Tree Talk, September 2009
any people are not practiced incharcoaling. It is only a part-time occupation. Because of this,they may not know the best, safest way to make charcoal.
Says Richard Kisakye, AcademicRegistrar at Nyabyeya Forestry Collegeand energy specialist: “The way charcoal is being produced, there is somuch waste: for every 10 kilograms of wood that are burned, you only get onekilogram of charcoal. At the rate thatUganda is cutting trees, I don’t think theforests will last even 10 years.”
BE CAREFUL!Making charcoal isdifficult, and sometimes dangerous work.
Okello Stephen, 15, from Omoroin Gulu, dropped out of school becauseof school fees. Now he is helping his auntin piling logs to make charcoal.He says,
Last week I got injured when I was fellingdown a tree. Thetree sliced andhit my hand andnow I cannot liftanything with my right hand.”
It is best to cut treesfrom a man-made woodlot that can be replanted. Donot cut natural forests – they bring rain, protect wa- ter catchment and are home to many birds and animals.Natural forests take long togrow back. Cut a tree trunk30cm from the ground. Donot cut lower: allow thestump to grow again. Use asaw to make a direct cut; anaxe cannot cut directly and wastes wood.
Cut treesinto logs of 1-1.5 metresin length.Dry in a well-clearedarea for 3-4 weeks. Dry wood islighter tocarry and yields morecharcoal.
For a “kasisira” kiln, lay thin pieces of woodpointing towards the center. Lay more piecesacross to make a platform. Stack the largestlogs first, as closely as possible. Follow withmedium and then small logs. Fill remaining spaces with smaller logs.
For a “bus” or “kinyankole”kiln, lay thin logs crosswise intoa long, rectangular platform. Top with large logs, filling the gaps with smaller logs.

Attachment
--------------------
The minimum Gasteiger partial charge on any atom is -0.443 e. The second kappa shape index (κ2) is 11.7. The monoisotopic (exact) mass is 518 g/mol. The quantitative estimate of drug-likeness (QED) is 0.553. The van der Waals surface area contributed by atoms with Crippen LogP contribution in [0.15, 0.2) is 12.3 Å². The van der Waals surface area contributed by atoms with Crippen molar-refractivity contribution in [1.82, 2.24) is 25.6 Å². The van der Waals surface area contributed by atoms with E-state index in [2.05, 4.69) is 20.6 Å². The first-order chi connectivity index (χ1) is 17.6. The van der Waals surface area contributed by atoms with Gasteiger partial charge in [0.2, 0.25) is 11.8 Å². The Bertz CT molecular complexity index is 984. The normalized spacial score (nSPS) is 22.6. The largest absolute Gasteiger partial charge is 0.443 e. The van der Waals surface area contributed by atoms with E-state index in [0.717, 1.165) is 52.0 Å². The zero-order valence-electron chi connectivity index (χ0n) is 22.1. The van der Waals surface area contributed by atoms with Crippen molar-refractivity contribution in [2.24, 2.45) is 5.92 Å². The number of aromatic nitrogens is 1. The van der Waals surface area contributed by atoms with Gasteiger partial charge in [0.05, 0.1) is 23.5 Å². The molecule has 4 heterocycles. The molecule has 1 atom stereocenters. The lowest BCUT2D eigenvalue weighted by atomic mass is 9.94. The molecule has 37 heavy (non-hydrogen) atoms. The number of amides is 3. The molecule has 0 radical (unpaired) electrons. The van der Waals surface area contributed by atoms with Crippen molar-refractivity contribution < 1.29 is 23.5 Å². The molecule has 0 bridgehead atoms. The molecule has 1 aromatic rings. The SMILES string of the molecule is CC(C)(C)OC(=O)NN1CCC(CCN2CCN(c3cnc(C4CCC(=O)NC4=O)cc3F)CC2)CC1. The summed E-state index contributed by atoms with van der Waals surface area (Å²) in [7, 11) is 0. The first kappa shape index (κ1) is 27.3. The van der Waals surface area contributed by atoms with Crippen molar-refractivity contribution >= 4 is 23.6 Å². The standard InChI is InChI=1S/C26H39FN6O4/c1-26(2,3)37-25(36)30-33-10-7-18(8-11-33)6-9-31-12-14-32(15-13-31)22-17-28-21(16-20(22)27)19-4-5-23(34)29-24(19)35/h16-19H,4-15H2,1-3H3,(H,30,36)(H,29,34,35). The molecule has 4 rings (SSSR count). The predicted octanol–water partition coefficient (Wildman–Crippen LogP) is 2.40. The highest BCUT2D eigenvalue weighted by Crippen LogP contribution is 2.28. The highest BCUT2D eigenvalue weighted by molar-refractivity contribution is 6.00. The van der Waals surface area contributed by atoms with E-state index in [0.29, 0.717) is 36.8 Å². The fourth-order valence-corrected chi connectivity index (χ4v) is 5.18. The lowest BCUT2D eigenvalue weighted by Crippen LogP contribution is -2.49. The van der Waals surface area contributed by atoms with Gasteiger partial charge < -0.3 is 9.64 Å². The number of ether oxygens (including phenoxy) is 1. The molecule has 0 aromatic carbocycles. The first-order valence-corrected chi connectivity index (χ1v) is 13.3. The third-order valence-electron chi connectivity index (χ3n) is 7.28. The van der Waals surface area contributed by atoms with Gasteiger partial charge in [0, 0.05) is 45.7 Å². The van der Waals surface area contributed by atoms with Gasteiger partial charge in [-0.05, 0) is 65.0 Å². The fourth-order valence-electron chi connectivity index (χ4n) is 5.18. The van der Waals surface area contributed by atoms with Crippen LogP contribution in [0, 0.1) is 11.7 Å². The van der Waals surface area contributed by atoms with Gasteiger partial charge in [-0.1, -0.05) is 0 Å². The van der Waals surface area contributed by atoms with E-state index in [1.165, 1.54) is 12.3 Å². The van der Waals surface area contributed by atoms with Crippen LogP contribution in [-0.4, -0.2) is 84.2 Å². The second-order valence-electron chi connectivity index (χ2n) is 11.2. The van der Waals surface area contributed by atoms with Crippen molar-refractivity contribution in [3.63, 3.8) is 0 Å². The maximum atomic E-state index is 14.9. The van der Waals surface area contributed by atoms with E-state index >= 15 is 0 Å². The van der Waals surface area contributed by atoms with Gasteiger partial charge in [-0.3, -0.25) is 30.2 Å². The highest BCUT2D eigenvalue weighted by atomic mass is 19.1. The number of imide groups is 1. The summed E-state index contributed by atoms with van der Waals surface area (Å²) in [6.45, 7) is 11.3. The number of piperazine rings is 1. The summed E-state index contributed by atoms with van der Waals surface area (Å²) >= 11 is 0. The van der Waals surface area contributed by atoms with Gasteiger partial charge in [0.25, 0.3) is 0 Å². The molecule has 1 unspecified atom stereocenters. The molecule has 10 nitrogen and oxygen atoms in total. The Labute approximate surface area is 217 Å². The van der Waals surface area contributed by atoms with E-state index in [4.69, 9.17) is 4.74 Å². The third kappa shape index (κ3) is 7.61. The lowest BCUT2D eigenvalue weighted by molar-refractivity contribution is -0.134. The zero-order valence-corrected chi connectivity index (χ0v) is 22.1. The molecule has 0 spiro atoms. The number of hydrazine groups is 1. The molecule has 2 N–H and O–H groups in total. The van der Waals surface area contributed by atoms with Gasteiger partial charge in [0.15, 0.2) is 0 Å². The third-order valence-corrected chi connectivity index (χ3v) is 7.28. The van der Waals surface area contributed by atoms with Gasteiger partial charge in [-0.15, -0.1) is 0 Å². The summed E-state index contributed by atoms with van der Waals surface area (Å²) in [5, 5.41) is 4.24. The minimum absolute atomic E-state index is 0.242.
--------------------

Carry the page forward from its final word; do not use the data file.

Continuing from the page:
Cover the kiln with metal sheets, if you have them.Otherwise, cover with grass and then with a layer of soil of atleast 20 cm. Make at least eight air inlets at the base of thekiln. To light the kiln,put burning charcoalinto the lighting holeat the top of the kiln.Let it burn for 1½ to2 hours before sealing the lighting hole. Builda ditch or a barrier of thorny branches around the kiln to protect itfrom cattle.
Monitor the kiln at all times.If cracks or holes appear, fill withsoil. When the kiln falls in on it-self, the wood has finished burn-ing. Seal all cracks with soil. Allow the charcoal to cool for fivedays before harvesting. Use apitchfork to har- vest thecharcoal withoutpicking up soil.
Charcoal is made from trees. First, trees arecut, collected and gathered into a large heap.The wood is usually covered with a layer ofdried grass, a layer of soil, and then it is lit.The grass and soil act like a barrier, prevent-ing air – and the oxygen (O
) in the air - fromreaching the wood. This is different fromﬁrewood, which burns in the open air and
Wood andcharcoal are not theonly fuels
A boy in Nakasongola helps his grandmother produce charcoalusing a traditional kiln. The kiln must be supervised at alltimes. If cracks are not filled with soil, heat can escape and you will get less charcoal.
CHARCOAL PRODUCTION DOES NOT HAVE TO WASTE WOOD
Every year, Uganda cuts seven million tons of wood to make charcoal: that is like cutting 40% of Nakasongola's woodland! If all charcoal were made properly, following the above guidelines, we wouldonly need half as many trees to make the same amount of charcoal.
eventually turns to ash. When makingcharcoal, there is no oxygen and so thewood burns slowly through a processcalled carbonization; when the woodhas ﬁnished burning, charcoal remains.Charcoal is carbonized wood. To pro-duce it more efﬁciently, follow the direc- tions below.
Mr. Abasi Kazibwe Musisi ofKampala is an award-win-ning entrepreneur who makesbriquettes from waste materi-als. He says, “You find heapsof G-nut husks just waiting tobe burned. I compact theseas well as sawdust, coffeepulp and maize cobs into bri-quettes with a machine. Theyburn very cleanly and the heatgoes directly to the pot.”These briquettes are goodbecause they re-use wastematerials; do not need trees;burn for a long time; and areless costly than charcoal.They need to burn in a specialMasisi stove, which is soonbeing finished. You cancontact Mr Musision 041-4-270887.
1-1.5 m30 cmLighting hole Air hole